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Myths and Facts about Homelessness in Canada

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A senior man wearing winter clothes and sitting on a bench outside with a tin cup

Homelessness is a serious problem for many Canadians. Many people live without the essential care they need, raising their need for health care and other forms of support. Additionally, there are many assumptions made about people experiencing homelessness that can lead to indifference toward this issue. 

Some of the common myths about homelessness in Canada are related to misunderstandings about the causes of homelessness, the lives of people experiencing homelessness, and the seriousness of homelessness in our communities. When the facts are laid out, this nationwide problem can be revealed to be more complicated than it seems. 

Myth: There’s Only One Cause of Homelessness

Many people assume there’s only one cause of homelessness—that everyone makes the same mistake. In other cases, some people assume that someone chooses to be homeless on purpose. 

However, this idea is a myth. There are many potential causes of homelessness. 

Fact: Many Factors Affect Homelessness

Someone may experience homelessness for many reasons. There isn’t one moment in someone’s life that leads to their situation. For many people, homelessness occurs due to several factors. 

Some causes of homelessness include: 

  • Structural factors: Lack of affordable housing, discrimination, low wages, and lack of health support can lead to homelessness. 
  • Housing shortages: Some communities in Canada lack affordable housing. Many Canadians cannot afford other necessities on top of their housing costs.
  • Poverty: A major financial problem (accident, illness, etc.) can lead to homelessness if you’re struggling to afford your daily needs.
  • Personal circumstances: Mental health issues, traumatic events, addiction, and other personal problems can factor into homelessness.
  • Relationship problems: Relationship problems, especially domestic violence, can make homelessness one of the only avenues of escape. Many people (women and children in particular) must leave their homes to get away from their abusers.
  • System failures: Failures in the prison system and addiction centres, lack of support for immigrants, and other systematic issues can lead to homelessness. 

Myth: People Experiencing Homelessness Are Lazy & Should Get a Job

It’s a common assumption that someone experiencing homelessness is lazy. However, you only see a moment of their day, not the struggles they live through. 

Someone experiencing homelessness may be making efforts to survive daily life that you don’t see first-hand. 

Fact: Many Factors Prevent People Experiencing Homelessness from Getting Jobs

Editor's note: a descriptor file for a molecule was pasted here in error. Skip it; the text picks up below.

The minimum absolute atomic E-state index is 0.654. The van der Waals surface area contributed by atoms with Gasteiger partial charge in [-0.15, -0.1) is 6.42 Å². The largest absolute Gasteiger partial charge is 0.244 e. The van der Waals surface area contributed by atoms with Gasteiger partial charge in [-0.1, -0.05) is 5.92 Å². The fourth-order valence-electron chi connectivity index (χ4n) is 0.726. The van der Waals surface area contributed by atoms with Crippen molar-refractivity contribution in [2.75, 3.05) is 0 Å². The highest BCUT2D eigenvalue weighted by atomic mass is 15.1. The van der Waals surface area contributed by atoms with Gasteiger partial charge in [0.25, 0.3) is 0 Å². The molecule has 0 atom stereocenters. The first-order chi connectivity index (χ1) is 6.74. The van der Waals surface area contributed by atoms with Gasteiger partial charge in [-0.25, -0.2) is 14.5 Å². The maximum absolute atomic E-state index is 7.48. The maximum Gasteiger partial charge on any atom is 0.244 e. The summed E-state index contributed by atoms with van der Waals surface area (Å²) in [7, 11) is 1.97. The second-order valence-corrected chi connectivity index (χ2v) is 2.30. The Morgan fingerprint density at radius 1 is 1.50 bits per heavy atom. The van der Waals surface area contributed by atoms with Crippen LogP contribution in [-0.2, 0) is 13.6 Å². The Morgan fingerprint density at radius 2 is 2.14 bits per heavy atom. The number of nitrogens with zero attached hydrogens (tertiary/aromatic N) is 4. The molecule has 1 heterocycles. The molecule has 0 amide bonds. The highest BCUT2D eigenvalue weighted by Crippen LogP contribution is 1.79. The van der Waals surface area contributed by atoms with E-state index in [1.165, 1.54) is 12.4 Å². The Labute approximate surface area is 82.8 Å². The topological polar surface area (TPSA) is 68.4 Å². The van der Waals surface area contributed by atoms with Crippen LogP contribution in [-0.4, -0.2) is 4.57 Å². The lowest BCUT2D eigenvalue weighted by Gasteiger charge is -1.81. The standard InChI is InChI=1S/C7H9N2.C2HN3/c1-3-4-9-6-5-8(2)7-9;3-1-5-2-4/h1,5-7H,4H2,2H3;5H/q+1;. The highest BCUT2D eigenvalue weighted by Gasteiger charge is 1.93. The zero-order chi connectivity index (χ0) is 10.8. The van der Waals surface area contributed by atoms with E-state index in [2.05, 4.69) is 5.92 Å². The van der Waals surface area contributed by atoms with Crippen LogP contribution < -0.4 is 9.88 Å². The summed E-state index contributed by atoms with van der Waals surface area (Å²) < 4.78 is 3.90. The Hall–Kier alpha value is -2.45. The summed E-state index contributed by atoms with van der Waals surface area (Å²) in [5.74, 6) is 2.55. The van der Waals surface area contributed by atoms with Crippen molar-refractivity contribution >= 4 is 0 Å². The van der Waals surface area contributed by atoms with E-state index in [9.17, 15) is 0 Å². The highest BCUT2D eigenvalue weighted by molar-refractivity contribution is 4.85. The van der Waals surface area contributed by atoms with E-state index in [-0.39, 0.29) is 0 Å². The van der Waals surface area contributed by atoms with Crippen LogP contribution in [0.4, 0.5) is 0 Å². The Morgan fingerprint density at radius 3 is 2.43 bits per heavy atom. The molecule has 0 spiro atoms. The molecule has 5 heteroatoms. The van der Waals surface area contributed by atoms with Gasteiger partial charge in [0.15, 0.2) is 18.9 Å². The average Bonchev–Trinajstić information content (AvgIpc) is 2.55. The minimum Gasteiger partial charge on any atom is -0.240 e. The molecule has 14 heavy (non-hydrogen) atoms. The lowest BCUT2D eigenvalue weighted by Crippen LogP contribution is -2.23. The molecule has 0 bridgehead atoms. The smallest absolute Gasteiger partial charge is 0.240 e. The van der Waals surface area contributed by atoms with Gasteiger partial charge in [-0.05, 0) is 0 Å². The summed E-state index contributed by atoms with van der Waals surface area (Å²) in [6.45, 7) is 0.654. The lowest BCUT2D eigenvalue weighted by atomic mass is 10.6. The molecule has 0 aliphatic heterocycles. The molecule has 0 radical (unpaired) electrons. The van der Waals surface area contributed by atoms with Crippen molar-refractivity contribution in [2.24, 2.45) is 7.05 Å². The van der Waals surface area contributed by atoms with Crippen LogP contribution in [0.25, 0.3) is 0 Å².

It can be extremely difficult for someone experiencing homelessness to just “get a job.” For example, many applications require you to fill out your home address. 

Some obstacles to getting a job when experiencing homelessness include: 

  • Transportation difficulties
  • Limited access to phones or computers
  • Lack of experience or training 
  • Struggles with mental illness
  • Lack of a permanent home address
  • Irregular access to hygiene necessities (showers, toiletries, etc.)

A young person experiencing homelessness smiling and looking healthy

Myth: People Experiencing Homelessness are Addicts or Have Mental Illnesses

Many people can brush aside someone struggling with homelessness by assuming they have an addiction or mental illness, but that is not always the case. Mental health is only one factor that contributes to homelessness.  

Fact: Anyone Can Experience Homelessness 

While people experiencing homelessness can be addicts, suffer from mental illness, or experience both problems at once, anyone can become homeless. Only a percentage of those experiencing homelessness are addicts

Myth: Experiencing Homelessness Means You Live on the Streets

When people think of someone experiencing homelessness, they generally imagine someone sleeping outside or staying in a shelter. However, this view of homelessness doesn’t capture the entire experience. Every person’s situation is different. 

Fact: Homelessness is Complicated & People’s Experiences Vary

While many people assume homelessness means you live on the streets or in a shelter, it actually affects a wider range of people. Many people experience hidden homelessness—meaning they aren’t unsheltered but still experience homelessness. 

Hidden homelessness can also be known as couch surfing—when you live with friends or family until you can get back on your feet. According to the Government of Canada, 15% of people who now make housing decisions in their households have experienced hidden homelessness. 

Myth: Homelessness Isn’t a Problem

People can make many assumptions about homelessness, and if you’re not affected by homelessness, it’s easy to assume it isn’t an issue. 

Homelessness is an issue ignored by many people. Some people may have a bad experience with someone struggling with homelessness or become used to seeing this issue every day, making it seem like a smaller issue than it is. 

Fact: Homelessness Must Be Addressed

According to 2019 data, approximately 35,000 Canadians lack shelter on any given night. On average, 235,000 Canadians experience homelessness every year. No one deserves to live without shelter—homelessness is a crucial issue Canada must address. 

Make a Local Impact

Homelessness is a nationwide problem, but you can make an impact in your community, whether through volunteering, donating goods, or financial donations. Additionally, you can advocate for action toward addressing homelessness across Canada. Contact Regeneration Community Outreach to learn more about helping your local community.

Written by Dan Gibson

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